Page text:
EU regions’ leadership in Ocean Energy under threat

A turbine is lowered into the water. [Alstom Ocean Energy]

European regions in the United Kingdom, France, and Ireland are world leaders in pioneering ocean energy, but risk losing that status to international competitors, unless public support for the technology is stepped up.

Local authorities in Scotland, Wales, and Brittany, have secured national and EU funding to run expensive test projects. Ocean energy is an umbrella term covering a number of different technologies (see background).

Demonstrating that the renewable system works is vital to entice private investors, put off by high testing costs, to back the technology. Without publicly supported capital intensive demonstrations, private investors won’t back ocean energy, warned Rhodri Glyn Thomas, who represents the Welsh region of Carmarthen East and Dinefwr at the Committee of the Regions (COR).

And it is private sector that can ultimately deliver the innovative technology at scale, and ultimately making it cheaper and more common.

“To bridge the gap towards commercialisation, greater cooperation between the public and private sector and research centres is of paramount importance,” said Thomas.

According to his recent opinion on developing ocean energy, backed by the COR earlier this month, the reward of using taxpayers’ cash to drive innovation in the sector could be great.

According to the European Ocean Energy Roadmap, they include;

  • Creating up to half a million jobs being created by 2050;
  • Satisfying 10% to 15% of EU power demand (110 GW2), powering 115 million homes;
  • Reducing CO2 emissions of 2.61 million tonnes by 2020 and 136.3 million tonnes by 2050.

World leaders will meet in Paris next month for the UN Climate Change Conference. It aims to limit global warming to two degrees above pre-industrial levels. Co2 contributes to global warming.

Despite these advantages, investment has fallen short of other renewable energy sources, and 2020 deployment targets have not been meet.

“Without sufficient action, the EU risks losing its global leadership,” the opinion said.

It added that the bloc’s many coastal regions meant it could become a successful world player in the sector, which would bring economic and employment benefits, as well as helping the EU meet its renewable and climate goals.

If, as the opinion claimed, the sector can be developed to enhance the environment, it would bring additional benefits, including better coastal flood defences.  Coastal floods can be made worse by climate change. Scotland is at the forefront of this environmental research.

Thomas’ report called for the Juncker Investment Plan, new European Investment Bank financing instruments, and a higher CO2 emissions price in the EU’s Emissions Trading System, to support ocean energy.

Regions at the forefront

There are a number of projects in EU regions, which have deployed single devices in the sea. The next step is to run multiple devices, which is expected to happen in the next 1-3 years.

Once the multiple devices have generated enough data, developers will take it to investors and try and get finance for scaled up projects.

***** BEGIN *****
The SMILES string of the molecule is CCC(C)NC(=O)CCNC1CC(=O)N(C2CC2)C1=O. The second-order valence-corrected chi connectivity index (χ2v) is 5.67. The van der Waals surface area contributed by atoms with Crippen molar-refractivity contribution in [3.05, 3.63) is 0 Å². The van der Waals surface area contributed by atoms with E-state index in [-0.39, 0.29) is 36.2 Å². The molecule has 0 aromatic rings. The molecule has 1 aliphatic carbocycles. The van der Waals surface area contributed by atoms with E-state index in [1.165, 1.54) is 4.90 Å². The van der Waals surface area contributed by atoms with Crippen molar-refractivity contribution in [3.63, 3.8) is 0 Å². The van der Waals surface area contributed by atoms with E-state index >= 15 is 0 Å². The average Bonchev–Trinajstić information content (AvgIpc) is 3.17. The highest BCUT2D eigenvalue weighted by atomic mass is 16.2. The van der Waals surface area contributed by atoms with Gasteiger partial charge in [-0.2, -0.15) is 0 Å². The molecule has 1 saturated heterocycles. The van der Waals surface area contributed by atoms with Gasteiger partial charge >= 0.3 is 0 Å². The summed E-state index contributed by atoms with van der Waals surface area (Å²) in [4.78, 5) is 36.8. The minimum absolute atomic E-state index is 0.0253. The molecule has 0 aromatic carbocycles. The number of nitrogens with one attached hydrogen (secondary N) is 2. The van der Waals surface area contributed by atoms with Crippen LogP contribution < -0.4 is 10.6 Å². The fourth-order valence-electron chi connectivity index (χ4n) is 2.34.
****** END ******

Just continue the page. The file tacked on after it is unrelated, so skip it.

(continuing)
Some of the leading tidal stream projects are;

  • The Meygen Project in the Pentland Firth (UK) will deploy four 1.5MW turbines in the ocean in the coming months;
  • EDF will deploy two 2MW turbines in Brittany, France, which will inform a large project in Normandy’s Raz Blanchard in 2017.
  • Another four turbines of 1.4MW will hit the sea in 2017 in the Raz Blanchard;
  • 1.5 MW capcity will be deployed in Anglesey in Wales next year.
  • 6MW of a planned 90MW will be put in the water in Northern Ireland’s Fair Head Tidal project.

The Swansea Bay Tidal Lagoon is 320MW a first of a kind tidal project. Another five tidal lagoons are planned in the UK, four of them in Wales. If the technology is proved viable and rolled out, experts believe it could make a significant contribution to the UK’s energy mix. 

The main ocean energy technologies are;

  • Tidal range: energy created by the difference in sea level between high and low tides, using the same principles and similar technolohy to conventional hydropower;
  • Tidal stream: generated by movements of oceans and sea caused by gravitional forces of sun and moon;
  • Wave energy: generates energy from energy flux between the wind and ocean surface;
  • Salinity gradient energy: energy avaliable from difference in salt concentration between freshwater and seawater;
  • Ocean thermal energy conversion: exploits the temperature difference between deep cold ocean energy and warm tropical surface waters to generate energy.
  • 30 November: UN Climate Change Conference in Paris. 

European Commission

Committee of the Regions

European Ocean Energy Association


Life Terra

Funded by the LIFE Programme of the EU

The content of this publication represents the views of the author only and is his/her sole responsibility. The Agency does not accept any responsibility for use that may be made of the information it contains.

Subscribe to our newsletters